I've never read a novelization before. Never much wanted to. Why bother, right? The process of working backwards never intrigued me. A movie adapted from a book is common place – "We're going to read the book before watching the movie," a mother told me at the library while her fifth grade son held a copy of World War Z – but I've never heard anyone mutter, "I'm going to read the novelization after watching the movie." Still, a morbid sense of curiosity rose in me. And in a three-day weekend of sheer boredom had me sitting down in the living room with the only book close to hand was Dennis O'Neil's novelization of the Christopher Nolan film Batman Begins. Why the hell not?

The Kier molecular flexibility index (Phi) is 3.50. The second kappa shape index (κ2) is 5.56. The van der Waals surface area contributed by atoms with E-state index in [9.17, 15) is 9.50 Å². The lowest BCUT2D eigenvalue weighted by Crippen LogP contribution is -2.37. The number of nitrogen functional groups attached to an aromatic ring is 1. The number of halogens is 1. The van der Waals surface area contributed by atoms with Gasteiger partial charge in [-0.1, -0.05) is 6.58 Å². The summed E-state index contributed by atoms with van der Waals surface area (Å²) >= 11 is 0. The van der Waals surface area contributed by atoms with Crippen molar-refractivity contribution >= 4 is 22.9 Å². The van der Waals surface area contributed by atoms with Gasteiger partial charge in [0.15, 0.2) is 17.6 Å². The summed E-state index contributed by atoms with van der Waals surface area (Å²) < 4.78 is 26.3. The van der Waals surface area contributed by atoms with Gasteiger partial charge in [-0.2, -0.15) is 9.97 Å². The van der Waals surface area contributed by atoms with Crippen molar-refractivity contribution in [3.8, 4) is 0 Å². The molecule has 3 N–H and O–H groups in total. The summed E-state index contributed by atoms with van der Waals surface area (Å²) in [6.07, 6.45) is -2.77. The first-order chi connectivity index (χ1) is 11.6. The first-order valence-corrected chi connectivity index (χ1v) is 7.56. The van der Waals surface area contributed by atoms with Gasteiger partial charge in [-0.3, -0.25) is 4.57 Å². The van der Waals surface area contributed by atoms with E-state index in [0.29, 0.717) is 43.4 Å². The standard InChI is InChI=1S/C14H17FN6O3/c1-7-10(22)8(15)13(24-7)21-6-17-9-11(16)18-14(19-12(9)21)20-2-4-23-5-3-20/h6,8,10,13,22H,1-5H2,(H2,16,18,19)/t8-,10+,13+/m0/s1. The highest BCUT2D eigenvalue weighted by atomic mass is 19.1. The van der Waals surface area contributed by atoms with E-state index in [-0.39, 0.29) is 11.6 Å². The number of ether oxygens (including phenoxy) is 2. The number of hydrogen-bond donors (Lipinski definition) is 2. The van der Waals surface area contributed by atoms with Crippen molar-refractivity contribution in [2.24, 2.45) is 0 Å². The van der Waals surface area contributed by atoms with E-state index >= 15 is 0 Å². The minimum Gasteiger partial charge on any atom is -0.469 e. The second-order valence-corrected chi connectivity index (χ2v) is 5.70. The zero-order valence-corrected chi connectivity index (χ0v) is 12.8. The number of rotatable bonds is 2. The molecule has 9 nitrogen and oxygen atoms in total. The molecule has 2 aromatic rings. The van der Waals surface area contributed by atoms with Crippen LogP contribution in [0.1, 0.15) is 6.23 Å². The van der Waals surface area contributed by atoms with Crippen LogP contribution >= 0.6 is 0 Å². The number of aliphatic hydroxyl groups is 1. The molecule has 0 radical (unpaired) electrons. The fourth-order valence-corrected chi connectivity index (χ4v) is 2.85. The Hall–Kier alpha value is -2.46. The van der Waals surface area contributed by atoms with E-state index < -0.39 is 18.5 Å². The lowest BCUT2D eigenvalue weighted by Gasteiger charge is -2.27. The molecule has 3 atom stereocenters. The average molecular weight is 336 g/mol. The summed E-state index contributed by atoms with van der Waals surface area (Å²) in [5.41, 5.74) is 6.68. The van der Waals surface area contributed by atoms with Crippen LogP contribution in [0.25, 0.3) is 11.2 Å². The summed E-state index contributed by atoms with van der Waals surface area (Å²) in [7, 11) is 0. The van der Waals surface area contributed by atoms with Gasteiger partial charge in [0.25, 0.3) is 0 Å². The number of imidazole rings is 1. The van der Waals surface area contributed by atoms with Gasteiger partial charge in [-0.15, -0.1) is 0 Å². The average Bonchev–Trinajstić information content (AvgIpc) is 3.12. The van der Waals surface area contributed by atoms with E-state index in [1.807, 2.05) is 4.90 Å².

The book took me a tad longer than expected. I blew through the first hundred pages in a matter of an hour (a feat for me because normally I get distracted). The added details were enough to sell me on the idea. I wasn't disappointed too much, but I wasn't enthralled. O'Neil adds Bruce Wayne's research into the League of Shadows, seeking out their history. But O'Neil also leaves Nolan's realism behind by mentioning the pits and the possibility that Ra's may indeed be immortal.